Fact check: Is the Alabama anti-abortion law likely to go into effect?
On Tuesday, the Alabama Senate passed and on Wednesday Gov. Kay Ivey signed into law the most restrictive abortion bill in the country -- a near-total ban on all abortions. According to Eric Johnston, president of the Alabama Pro-Life Coalition, who helped craft the legislation, the bill was specifically designed to go to the Supreme Court and challenge Roe v. Wade.
The new law would become enforceable in six months and would carry stiff penalties for those caught violating it. For example, doctors could face up to 99 years in prison for performing an abortion in the state. So what are the chances the law will be implemented anytime soon? Next to none.
Facts first: Given the amount of legal challenges it's likely to face, along with past rulings on other anti-abortion legislation, the law will probably be tied up in court for years, delaying enforcement. The Supreme Court has discretion over what cases it hears, and there is no guarantee the justices would take up the Alabama ban if it is struck down in lower courts.
The American Civil Liberties Union and Planned Parenthood have already announced plans to file lawsuits against the Alabama law, arguing it's unconstitutional. These organizations, as they have in the past, will likely also ask federal district courts for a preliminary injunction or temporary restraining order to prevent the law from going into effect, while arguments over the constitutionality of the law work their way through the courts.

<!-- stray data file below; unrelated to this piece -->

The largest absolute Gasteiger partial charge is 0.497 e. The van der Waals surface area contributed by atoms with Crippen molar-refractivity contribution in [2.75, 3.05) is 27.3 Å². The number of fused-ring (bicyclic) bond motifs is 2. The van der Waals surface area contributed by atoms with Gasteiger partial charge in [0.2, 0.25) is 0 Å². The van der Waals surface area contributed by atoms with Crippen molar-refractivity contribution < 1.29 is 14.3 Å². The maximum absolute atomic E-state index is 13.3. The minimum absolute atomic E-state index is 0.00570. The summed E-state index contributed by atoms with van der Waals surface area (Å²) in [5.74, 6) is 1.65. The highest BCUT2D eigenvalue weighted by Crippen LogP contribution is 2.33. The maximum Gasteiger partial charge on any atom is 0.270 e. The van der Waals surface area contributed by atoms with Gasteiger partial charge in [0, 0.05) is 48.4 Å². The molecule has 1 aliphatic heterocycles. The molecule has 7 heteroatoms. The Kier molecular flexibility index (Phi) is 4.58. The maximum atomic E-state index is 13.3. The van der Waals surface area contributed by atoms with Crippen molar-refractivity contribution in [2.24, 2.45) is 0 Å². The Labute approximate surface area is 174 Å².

That means a federal judge would decide whether to temporarily block the law or allow it to take effect. US district judges routinely block anti-abortion laws from taking effect while litigation is underway.
"There is nearly 50 years of precedent that says this law is unconstitutional," Elisabeth Smith, chief counsel of state policy and advocacy at the Center for Reproductive Rights, told CNN on Wednesday. "Regardless of what district judge hears this case, there is no argument that Alabama can make that this law is constitutional."
From there, whichever side loses will likely file an appeal, which would be heard by the 11th US Circuit Court of Appeals, which covers Alabama, Georgia and Florida.
Since Trump's inauguration in 2017, six other states -- Georgia, Ohio, Mississippi, Kentucky, Iowa and North Dakota -- have passed laws banning abortions when a fetal heartbeat can be detected, which occurs as early as six weeks. According to CNN legal analyst Joan Biskupic, "not a single one" of those recent abortion restrictions "is in effect right now."
"Pre-viability bans (bans on abortions prior to 24 weeks) like the Alabama ban ... have never been enforced," said Smith. "Some of them have been enacted by a state but none of them have been enforced. That's because of the litigation that has stopped them from going into effect."
Further along in federal court litigation is a Louisiana law requiring abortion providers have admitting privileges to hospitals within 30 miles of the procedure. That case could be heard by the Supreme Court in 2020, six years after the law was passed.